January 14, 2016
Language shapes the way we think, and determines what we can think about.
– Benjamin Lee Whorf
I was fortunate to be able to try a very old Apple II machine when I was in Recurse Center. The machine looks like this:
There was a BASIC interpreter in the machine. In that screen of blacks and whites, you can type in some basic commands, and the interpreter will execute it. For example, here’s how you set A to equal to `1`:
In that interpreter, you cannot even define functions. You assign all values into global variables, use GOSUB to jump to a different location, and use another keyword RETURN to jump back. In this way, you simulate function definitions. I found that version of BASIC was harder to use than a modern assembly language – you get much richer features and much sweater sugar syntaxes. I tried to play with it, and felt extreme pain when using it to write a simple calculator program – it just felt like everything was messed up.
I learned to program in Visual BASIC, an a-little-bit-advanced version of BASIC, when I was 11 years old. I built the exact same program – a calculator and felt extremely inspired. I used Visual BASIC to build Tic-tac-toe games, family financial databases and other fun things I could or couldn’t remember. At that time, I seriously thought that Visual BASIC would be the only programming language I would ever learn. It was simple, easy to understand, and fun, and after all, I could build everything I want in that language, so why bother learn another?
So I was really surprised when I learned that most of the program were not written in Visual BASIC.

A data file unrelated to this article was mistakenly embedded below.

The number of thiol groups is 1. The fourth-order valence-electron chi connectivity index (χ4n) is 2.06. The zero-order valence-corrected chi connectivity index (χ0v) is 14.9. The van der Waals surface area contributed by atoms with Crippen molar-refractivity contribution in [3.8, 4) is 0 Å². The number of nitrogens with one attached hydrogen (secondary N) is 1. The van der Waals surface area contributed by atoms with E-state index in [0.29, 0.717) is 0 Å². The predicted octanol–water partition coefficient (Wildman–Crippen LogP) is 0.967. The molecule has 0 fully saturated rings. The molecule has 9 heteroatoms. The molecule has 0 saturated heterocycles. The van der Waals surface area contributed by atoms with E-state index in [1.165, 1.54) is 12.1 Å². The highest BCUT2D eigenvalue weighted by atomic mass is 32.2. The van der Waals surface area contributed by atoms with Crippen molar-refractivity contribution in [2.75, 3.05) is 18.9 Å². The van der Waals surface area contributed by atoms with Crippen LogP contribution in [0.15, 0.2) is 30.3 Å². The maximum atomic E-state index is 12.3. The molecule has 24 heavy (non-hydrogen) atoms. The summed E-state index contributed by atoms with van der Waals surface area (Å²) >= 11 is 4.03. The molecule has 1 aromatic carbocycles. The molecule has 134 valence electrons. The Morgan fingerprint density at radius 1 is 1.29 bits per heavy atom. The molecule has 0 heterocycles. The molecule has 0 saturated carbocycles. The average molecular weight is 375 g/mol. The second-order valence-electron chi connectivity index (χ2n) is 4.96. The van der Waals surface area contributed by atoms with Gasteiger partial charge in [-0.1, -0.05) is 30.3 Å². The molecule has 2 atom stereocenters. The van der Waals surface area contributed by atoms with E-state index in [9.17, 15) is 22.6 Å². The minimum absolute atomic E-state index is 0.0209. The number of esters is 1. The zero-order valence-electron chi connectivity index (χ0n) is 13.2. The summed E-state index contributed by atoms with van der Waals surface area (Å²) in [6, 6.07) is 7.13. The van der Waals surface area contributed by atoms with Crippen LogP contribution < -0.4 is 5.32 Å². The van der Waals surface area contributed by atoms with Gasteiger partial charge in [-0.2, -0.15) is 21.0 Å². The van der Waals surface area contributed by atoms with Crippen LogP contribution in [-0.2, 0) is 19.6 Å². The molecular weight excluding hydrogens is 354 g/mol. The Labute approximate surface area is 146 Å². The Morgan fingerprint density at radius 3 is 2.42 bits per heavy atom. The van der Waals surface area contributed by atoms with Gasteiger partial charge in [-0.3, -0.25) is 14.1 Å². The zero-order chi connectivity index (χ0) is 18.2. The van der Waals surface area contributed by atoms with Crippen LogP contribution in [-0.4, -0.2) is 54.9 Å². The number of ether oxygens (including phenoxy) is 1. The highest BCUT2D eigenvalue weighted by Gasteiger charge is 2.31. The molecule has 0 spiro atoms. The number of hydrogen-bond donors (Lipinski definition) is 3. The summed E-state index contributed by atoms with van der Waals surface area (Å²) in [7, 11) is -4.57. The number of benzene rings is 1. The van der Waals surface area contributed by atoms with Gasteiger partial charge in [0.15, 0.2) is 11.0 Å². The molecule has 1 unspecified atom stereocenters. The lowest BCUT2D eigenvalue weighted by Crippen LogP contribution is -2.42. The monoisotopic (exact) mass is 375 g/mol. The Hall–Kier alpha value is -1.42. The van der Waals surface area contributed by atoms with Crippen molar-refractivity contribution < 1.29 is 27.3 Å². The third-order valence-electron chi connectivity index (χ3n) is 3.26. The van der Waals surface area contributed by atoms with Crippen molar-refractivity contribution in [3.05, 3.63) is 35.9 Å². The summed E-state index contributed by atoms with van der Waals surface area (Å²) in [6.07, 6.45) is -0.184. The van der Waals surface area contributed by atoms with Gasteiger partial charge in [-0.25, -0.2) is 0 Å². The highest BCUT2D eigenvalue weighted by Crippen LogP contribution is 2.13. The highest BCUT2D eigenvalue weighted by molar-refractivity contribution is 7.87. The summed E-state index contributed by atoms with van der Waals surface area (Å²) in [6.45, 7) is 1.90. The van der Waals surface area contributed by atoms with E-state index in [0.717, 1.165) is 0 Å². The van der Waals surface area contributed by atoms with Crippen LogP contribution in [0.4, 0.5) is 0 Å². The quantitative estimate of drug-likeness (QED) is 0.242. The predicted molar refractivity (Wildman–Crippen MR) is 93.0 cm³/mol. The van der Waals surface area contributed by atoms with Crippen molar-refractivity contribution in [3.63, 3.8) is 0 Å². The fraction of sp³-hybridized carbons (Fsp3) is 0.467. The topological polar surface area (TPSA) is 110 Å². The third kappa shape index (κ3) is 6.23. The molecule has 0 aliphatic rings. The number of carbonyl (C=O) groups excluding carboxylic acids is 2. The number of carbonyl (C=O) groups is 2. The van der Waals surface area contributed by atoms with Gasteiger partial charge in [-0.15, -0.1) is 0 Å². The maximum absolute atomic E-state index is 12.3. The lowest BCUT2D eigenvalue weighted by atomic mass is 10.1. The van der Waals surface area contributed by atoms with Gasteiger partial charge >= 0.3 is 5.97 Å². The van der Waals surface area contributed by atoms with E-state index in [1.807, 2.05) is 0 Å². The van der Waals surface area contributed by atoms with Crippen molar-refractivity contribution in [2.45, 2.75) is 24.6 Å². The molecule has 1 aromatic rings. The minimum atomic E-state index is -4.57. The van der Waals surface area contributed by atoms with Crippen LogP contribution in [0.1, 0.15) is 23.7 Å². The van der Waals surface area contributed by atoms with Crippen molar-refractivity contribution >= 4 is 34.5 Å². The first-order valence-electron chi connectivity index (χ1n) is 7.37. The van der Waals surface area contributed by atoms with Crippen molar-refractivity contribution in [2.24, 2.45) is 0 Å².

I also tried to pick up a book called “The C Programming Language” when I was in junior high. I soon dropped it because it didn’t seem to be useful at all. It didn’t allow me to create better games and databases compared with Visual BASIC, so it just felt useless.
Of course I was wrong. I learned many other programming languages later in my life. Ruby, Python, Clojure, Haskell, Ocaml, Scheme. And I never used Visual BASIC later in my life.
However, I am still confused when someone new to computer asks me “what language do you think I should learn first?” or when a computer scientist recommends me to adopt a new programming language for the current project. Does language matter?
There was moments in my life that I thought it doesn’t matter. Many programming languages are Turning-complete, and thus Turning-equivalent. You can build a web framework in Ruby, as well as in Java, Python, Haskell, Clojure and Ocaml. Many languages share similar syntaxes, and most of the time you can translate one to another. After all, if you get bored, you can try functional and logical programming in Java, or implement a Scheme interpreter in C.
But programming languages are not just for computers, they should also be readable to humans. One day I learned the word “Mamihlapinatapai” from the Yaghan lanuage of Tierra del Fuego, which refers to “a look shared by two people, each wishing that the other would initiate something that they both desire but whithc neither wants to begin”.